Improper running mechanics can lead to injuries in runners over time. Overuse injuries, which occur in both novice and elite runners, can become a nagging problem and often sideline a runner for a period of time. This is where a physical therapist can be of value to you. Physical therapists can evaluate your flexibility, strength, alignment, and movement patterns. A comprehensive evaluation by a physical therapist will help determine factors that may lead to inefficiencies in running form or abnormal mechanics, thus leading to injury. If you do suffer an injury, consider being evaluated by a physical therapist who can devise a program specific to your body and injury. Take caution with performing generic exercise routines found online because there are often other individual factors contributing to an injury. For further reading on injury prevention with running and specific types of running injuries, visit the American Physical Therapy Association’s website for patients at www.moveforwardpt.com.’

Great Article! “The One Exercise That Just Might Change Your Running Forever” via the Huffington Post.

“What if all it took to improve your running immeasurably was a few minutes marching in place?

In a 2011 New York Times Magazine feature, Christopher McDougall, author ofBorn to Run: A Hidden Tribe, Super Athletes and the Greatest Race the World Has Never Seen experimented with just that.

“I was leafing through the back of an out-of-print book, a collection of runners’ biographies called ‘The Five Kings of Distance,’ when I came across a three-page essay from 1908 titled ‘W. G. George’s Own Account From the 100-Up Exercise,’” he writes. “According to legend, this single drill turned a 16 year old with almost no running experience into the foremost racer of his day.”

Walter Goodall George’s earliest sporting interests were rugby and cycling, but he went on to win over 1,000 amateur prizes and races and set long-standing records as a professional runner. “He became unbeatable over the middle distances in an era before training became scientific,” the Oxford Dictionary Of National Biography writes, all while pioneering his own personal brand of “scientific” training, namely the 100-Up. In 1878, at age 19, he wrote a plan to break the then-world record for the mile — and proceeded to run nearly exactly his plan’s predicted time in 1886. In addition to his 100-Up essay cited by McDougall, he also published a short book on the exercise in 1913, according to the Oxford DNB.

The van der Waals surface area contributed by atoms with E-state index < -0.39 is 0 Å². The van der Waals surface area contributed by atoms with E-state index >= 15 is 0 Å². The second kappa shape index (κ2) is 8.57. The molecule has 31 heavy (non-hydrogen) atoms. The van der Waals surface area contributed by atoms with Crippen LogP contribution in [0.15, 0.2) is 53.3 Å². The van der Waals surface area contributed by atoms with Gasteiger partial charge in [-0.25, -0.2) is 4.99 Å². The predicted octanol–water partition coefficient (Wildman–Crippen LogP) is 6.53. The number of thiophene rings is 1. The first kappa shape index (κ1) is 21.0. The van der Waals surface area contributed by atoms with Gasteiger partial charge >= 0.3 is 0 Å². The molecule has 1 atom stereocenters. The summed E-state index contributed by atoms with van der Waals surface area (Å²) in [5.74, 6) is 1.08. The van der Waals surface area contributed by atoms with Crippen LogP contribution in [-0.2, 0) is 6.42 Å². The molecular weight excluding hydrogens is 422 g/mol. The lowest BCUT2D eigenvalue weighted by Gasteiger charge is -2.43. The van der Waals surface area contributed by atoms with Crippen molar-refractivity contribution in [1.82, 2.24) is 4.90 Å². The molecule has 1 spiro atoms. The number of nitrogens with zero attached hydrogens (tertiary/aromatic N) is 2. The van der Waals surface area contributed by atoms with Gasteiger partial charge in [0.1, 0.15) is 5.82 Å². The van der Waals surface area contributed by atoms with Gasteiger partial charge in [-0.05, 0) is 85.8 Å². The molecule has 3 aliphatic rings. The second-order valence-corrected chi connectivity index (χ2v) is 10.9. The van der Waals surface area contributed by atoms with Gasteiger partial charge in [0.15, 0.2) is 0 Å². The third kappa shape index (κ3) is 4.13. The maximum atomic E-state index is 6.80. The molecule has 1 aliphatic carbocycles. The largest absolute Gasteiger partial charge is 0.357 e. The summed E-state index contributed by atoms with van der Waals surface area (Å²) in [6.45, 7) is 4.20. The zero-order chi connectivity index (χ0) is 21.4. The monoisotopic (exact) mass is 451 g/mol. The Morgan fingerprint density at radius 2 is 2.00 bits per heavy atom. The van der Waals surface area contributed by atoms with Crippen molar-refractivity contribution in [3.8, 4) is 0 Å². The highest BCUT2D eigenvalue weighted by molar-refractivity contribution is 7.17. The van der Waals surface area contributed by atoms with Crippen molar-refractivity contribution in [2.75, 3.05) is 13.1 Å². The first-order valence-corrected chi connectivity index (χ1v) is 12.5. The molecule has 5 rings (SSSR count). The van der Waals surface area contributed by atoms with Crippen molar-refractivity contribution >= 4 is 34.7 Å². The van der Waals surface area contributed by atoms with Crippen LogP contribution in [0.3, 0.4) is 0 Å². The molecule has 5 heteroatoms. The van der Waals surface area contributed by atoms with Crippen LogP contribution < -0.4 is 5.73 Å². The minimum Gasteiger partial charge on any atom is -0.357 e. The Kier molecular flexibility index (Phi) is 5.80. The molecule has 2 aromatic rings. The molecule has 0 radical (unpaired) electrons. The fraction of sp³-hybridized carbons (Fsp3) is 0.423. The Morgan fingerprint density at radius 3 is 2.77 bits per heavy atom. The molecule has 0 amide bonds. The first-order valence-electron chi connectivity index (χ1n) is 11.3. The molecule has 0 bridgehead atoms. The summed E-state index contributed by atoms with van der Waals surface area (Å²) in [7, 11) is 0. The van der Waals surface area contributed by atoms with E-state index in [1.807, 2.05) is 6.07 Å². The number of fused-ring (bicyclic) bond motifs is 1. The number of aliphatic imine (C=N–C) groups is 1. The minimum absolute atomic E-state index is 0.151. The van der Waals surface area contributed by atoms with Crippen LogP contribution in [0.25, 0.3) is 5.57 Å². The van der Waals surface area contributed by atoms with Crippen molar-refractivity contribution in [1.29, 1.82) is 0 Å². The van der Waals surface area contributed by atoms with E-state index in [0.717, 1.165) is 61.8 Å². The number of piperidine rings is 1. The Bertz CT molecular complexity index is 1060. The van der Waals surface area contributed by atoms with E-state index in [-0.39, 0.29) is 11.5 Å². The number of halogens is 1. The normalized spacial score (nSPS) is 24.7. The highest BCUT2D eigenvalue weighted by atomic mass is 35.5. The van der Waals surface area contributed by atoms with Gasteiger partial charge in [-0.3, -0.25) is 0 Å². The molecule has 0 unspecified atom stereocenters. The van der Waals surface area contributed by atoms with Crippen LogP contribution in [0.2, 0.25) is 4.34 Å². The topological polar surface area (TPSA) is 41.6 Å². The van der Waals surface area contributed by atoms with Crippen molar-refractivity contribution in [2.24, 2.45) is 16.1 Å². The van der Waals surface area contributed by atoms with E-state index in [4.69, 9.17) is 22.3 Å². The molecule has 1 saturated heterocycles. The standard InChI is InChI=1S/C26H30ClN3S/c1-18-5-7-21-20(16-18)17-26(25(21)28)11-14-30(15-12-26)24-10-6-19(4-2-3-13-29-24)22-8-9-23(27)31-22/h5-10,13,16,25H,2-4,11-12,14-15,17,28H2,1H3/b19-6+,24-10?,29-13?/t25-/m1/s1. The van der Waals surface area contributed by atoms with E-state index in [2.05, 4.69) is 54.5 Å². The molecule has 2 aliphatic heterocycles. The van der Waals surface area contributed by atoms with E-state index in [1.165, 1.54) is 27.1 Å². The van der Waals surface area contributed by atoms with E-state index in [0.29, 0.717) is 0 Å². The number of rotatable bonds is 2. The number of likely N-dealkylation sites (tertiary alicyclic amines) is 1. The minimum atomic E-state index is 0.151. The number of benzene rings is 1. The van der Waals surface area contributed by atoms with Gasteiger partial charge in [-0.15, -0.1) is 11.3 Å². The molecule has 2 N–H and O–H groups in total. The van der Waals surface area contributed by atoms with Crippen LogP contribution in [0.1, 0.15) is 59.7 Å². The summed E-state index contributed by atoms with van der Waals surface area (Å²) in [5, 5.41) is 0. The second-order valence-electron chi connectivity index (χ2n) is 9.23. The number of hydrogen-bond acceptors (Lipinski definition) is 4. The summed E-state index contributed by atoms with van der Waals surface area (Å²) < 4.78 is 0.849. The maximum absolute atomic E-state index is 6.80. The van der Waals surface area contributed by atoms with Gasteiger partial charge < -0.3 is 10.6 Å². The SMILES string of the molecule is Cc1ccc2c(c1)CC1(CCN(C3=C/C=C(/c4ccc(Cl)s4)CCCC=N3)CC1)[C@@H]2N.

George’s 100-Up routine is divided into two parts, the minor and the major. The minor involves standing with both feet about eight inches apart “and your arms cocked in running position,” McDougall writes. Then, raise one knee at a time to hip height, bringing it back down lightly to its original position. All that’s left after that is to repeat this movement 100 times. The major involves the same movement at a higher speed. McDougall quotes George: “The body must be balanced on the ball of the foot, the heels being clear of the ground and the head and body being tilted very slightly forward…. Now, spring from the toe, bringing the knee to the level of the hip…. Repeat with the other leg and continue raising and lowering the legs alternately. This action is exactly that of running.”

Sounds a little too simple, no?

Experienced runners will likely recognize these movements as the tried-and-true running drill commonly referred to as high knees, a simple way to up strength and endurance of the hip flexor and quad, according to New York Road Runners (NYRR). Straightforward as it looks, high knees –and other running drills — canhelp you become a better runner, says NYRR coach John Honerkamp. The 100-Up is essentially exaggerated running form, and performing 100 repetitions can help build muscle memory during a similar state of fatigue that a runner might experience at the end of a tough workout or a grueling race, he says.

But it’s the focus on form that’s most important. “You’re reinforcing poor form if you’re doing it improperly,” says Honerkamp. “Once you stop doing it correctly, you shouldn’t do it at all.” That means concentrating not just on returning each foot to its starting point, but paying attention to arm swing, keeping the core stable and landing close to your center of gravity on the balls of your feet every single time, he says. For most 100-Up beginners, 100 reps is a long-term goal. Aim to start with maybe 20 repetitions instead — or however many you can complete with perfect form.

Don’t expect to see immediate results, either, Honerkamp warns. Running on your toes, typically considered more efficient because you’re spending less time on the ground, may be the end goal, but heel strikers need to ease into adaptations. “I worry about people trying to drastically change,” says Honerkamp. “It’s something to work on and think about, but don’t over-think or overcorrect,” he says.

Whether or not you devote yourself to the 100-Up for life or simply dabble in running form drills periodically, incorporating focus on form into a warmup or regular training routine is a good idea, says Honerkamp. “People skip [warmups] because they’re busy getting out of the door,” he says, “but five minutes probably will go a long way.”

 

Source: Klein, S. (2014, June 4). The One Exercise That Just Might Change Your Running Forever. . Retrieved June 20, 2014, from http://www.huffingtonpost.com/2014/06/04/100-up-running_n_5406664.html